...... Anyway, whether the Creator is complex (in certain respects, and from our point of view) or simple, there is hardly any necessity to her/him being non-randomly constructed. If s/he had an origin (and why should s/he?), it would be quite mysterious (why should it not be?), so maybe s/he arose randomly (and if we don’t know out of what sort of stuff, how can we say if it is unlikely?) and maybe s/he was constructed (why not an infinite sequence of Creators?). (But there should be time enough for Theology later, if there is any point to doing any.)


Alejandro said...

Hello, I arrived here from your comment at my blog. I agree with some of the points you make against Dawkins (I especially like the author analogy for God, which I have used also here), but I think you are missing Dawkins' point (which I must admit he does not make too clearly) when you say:

"but why should the Creator not be simple? Cf. how an author need not contain anything like her own complicated plots (just the insight, imagination and inspiration to construct such things, with pen and paper)"

An author does have to contain something like her plots. All real (human) author we are familiar with have a complex brain structure in which concepts for the characters and plots are represented, and these complex brain structures have emerged gradually by natural selection. Dawkins is implicitly assuming naturalism about consciousness: "mind", "creative intention", "imagination" and related concepts are not suitable ultimate points for ending a chain of explanations, because however simple and basic they might seem to us "from the inside", they are really expressions of a hugely complex material structure that needs millions of years of evolution to come to exist.

I think Dawkins is overstating the power of his argument because he does not see materialism about mind as a disputable philosophical position but as a straightforward scientific fact. (I say this even while I am a materialist as well; I just think it is a philosophical position, with which others can reasonably disagree... even if I believe they are wrong.)

Enigman said...

Upon reflection I don't think I was missing Dawkins' point (although I've yet to absorb the details of your position, so I may be wrong, of course). His second point (in my quote) was explicitly that any ability to process so many signals simultaneously must be much more complex than our brains. But my point was that such processing might not be, in reality (and given that there is such a God, which was also Dawkins' assumption, within that quote), as complicated as it looks to us. Another (weak) analogy might be, the difference between how bats, massing in the twilight, might use their brains to calculate where they all were, via echo location, whereas we'd just glance up; and to complete this (weak) analogy, add in that God is this world's Author by assuming that such glances are as simple as they seem to be, as simple as our imagination might be if materialism is false (as it might well be if there is, as Dawkins is here assuming, a God). Many thanks for your comment though (and please correct me again, if I'm missing your point).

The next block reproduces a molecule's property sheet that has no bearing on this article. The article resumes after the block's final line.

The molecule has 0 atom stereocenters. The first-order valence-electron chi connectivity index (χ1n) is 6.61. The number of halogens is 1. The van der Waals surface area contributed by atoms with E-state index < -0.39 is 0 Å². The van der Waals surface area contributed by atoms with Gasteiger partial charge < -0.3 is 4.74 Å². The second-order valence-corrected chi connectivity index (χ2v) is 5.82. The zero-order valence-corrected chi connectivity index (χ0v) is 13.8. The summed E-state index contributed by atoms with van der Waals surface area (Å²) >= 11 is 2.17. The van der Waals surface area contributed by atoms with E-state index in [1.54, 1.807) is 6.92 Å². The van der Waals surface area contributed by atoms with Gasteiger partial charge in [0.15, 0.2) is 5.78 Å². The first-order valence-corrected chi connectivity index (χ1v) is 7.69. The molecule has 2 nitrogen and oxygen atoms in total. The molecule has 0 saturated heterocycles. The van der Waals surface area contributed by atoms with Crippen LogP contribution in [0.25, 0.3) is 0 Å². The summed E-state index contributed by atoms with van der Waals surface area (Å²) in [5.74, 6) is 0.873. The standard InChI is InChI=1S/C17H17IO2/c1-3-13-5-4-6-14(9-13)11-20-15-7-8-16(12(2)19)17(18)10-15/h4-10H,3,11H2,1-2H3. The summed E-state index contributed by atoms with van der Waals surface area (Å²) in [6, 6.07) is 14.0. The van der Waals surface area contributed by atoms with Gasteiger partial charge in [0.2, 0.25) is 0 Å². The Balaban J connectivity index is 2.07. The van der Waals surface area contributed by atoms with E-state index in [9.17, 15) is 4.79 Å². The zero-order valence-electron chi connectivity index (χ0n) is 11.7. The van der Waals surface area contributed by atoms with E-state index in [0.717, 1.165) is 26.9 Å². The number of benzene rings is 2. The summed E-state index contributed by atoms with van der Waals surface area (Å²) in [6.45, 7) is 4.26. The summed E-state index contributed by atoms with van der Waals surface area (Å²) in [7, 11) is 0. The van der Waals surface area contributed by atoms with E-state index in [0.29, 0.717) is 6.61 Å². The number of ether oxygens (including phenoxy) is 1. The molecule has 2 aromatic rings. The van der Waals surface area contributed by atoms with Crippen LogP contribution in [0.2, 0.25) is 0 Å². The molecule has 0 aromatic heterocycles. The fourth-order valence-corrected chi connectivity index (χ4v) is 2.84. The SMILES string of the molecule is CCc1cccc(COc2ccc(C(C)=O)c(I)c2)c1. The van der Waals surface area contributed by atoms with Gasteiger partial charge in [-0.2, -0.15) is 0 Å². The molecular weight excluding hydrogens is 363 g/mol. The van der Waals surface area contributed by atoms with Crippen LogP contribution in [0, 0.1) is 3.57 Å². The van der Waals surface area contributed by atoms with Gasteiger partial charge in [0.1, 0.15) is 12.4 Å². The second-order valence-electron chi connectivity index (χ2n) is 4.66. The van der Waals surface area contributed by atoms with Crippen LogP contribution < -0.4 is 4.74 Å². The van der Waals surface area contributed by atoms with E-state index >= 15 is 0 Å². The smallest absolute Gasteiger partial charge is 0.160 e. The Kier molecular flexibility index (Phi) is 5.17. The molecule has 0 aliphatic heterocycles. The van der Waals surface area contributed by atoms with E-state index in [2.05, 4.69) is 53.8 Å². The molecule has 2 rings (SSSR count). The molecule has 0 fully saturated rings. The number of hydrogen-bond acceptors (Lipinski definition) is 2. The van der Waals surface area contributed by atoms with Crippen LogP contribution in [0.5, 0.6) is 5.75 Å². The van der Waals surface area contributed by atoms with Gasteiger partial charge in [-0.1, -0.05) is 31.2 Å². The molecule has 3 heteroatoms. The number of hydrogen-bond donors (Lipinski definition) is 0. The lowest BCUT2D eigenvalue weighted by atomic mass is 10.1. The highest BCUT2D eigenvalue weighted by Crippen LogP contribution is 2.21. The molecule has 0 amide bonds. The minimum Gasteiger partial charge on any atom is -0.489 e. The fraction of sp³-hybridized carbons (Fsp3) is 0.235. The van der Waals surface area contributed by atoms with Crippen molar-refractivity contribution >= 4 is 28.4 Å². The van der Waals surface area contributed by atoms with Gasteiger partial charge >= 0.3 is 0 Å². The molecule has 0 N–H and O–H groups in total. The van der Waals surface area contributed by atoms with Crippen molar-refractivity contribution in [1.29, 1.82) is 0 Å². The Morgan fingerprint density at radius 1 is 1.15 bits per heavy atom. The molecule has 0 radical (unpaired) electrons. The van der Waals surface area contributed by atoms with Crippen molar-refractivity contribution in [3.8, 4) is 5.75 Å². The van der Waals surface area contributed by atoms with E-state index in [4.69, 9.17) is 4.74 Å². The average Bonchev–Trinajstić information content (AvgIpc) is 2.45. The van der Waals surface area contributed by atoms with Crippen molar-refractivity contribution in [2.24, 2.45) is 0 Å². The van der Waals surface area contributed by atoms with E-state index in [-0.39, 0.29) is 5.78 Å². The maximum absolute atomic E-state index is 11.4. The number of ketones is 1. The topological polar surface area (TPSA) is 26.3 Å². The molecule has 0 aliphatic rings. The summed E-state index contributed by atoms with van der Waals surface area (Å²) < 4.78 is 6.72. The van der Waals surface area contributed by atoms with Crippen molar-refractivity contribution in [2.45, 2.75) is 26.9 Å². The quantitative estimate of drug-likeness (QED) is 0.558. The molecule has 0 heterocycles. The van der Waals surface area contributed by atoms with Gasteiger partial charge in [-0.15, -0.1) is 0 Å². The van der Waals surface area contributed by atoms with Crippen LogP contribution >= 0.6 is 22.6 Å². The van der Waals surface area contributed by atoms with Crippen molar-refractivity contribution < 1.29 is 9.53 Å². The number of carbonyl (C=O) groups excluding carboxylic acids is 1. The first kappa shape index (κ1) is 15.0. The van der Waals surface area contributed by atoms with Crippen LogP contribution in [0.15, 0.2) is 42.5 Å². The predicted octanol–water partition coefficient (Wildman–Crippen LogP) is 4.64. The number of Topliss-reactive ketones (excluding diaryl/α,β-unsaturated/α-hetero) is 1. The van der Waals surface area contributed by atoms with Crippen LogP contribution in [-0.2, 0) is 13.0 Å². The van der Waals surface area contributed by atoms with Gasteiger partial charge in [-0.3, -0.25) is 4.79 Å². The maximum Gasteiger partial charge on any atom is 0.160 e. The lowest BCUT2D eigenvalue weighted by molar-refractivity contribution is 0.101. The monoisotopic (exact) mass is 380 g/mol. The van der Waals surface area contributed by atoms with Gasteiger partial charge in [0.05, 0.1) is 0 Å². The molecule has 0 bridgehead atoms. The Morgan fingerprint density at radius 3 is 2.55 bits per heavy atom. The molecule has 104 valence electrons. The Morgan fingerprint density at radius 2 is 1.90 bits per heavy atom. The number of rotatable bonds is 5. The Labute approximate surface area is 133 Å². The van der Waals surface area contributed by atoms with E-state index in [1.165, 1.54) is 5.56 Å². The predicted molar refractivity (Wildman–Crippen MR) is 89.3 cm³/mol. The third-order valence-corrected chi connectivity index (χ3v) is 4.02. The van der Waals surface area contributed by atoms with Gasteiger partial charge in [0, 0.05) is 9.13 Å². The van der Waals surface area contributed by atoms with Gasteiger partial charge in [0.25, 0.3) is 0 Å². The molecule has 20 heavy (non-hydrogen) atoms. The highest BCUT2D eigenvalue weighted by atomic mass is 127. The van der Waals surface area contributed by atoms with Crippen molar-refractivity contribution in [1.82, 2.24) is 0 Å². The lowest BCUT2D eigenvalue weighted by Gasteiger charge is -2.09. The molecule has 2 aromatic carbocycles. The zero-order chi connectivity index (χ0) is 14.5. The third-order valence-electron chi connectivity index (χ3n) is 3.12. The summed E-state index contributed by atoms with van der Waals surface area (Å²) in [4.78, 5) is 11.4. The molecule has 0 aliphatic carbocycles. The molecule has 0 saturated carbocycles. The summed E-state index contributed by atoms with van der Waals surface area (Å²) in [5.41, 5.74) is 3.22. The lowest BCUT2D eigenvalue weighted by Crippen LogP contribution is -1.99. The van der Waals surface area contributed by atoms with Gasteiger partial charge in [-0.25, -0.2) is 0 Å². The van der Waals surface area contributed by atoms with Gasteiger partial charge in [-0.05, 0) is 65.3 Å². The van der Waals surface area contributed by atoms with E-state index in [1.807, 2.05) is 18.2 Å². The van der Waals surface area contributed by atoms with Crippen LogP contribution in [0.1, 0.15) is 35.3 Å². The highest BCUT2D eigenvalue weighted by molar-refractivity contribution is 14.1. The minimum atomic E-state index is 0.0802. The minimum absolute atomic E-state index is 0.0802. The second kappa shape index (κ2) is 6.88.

Enigman said...

A better analogy might be electrons (thought of as primitive posits, along with quarks), as compared with some robots, each of which is designed to locate similar robots in its environment and interact with them according to a simple formula that depends, in an inverse square way, upon the other robots’ distances from it (and if electrons are made of strings, then cf. strings compared with similar robots). Another analogy is with many-minds interpretations of quantum mechanics, where even though the world’s existence would seem to need less explaining (being in a sense simple) than a bare watch would (for all that the latter would be in a sense simpler), it would contain all the complexity of the apparent world (cf. a sphere, which contains all sorts of fractal substructures).

John said...

Most of the arguments for the christian "creator" god-idea are in effect about whether there is a big daddy in the sky looking after us---and threatening to punish us if we are naughty---and as such are quite primitive and childish in their "understanding".

By contrast atheists are (quite rightly) rejecting this nieve infantilising father god idea---in typical adolescent fashion. But they are also failing to really see the big picture altogether.

This essay discusses the nieve "reasoning" behind the "creator" god idea.

Also a related reference.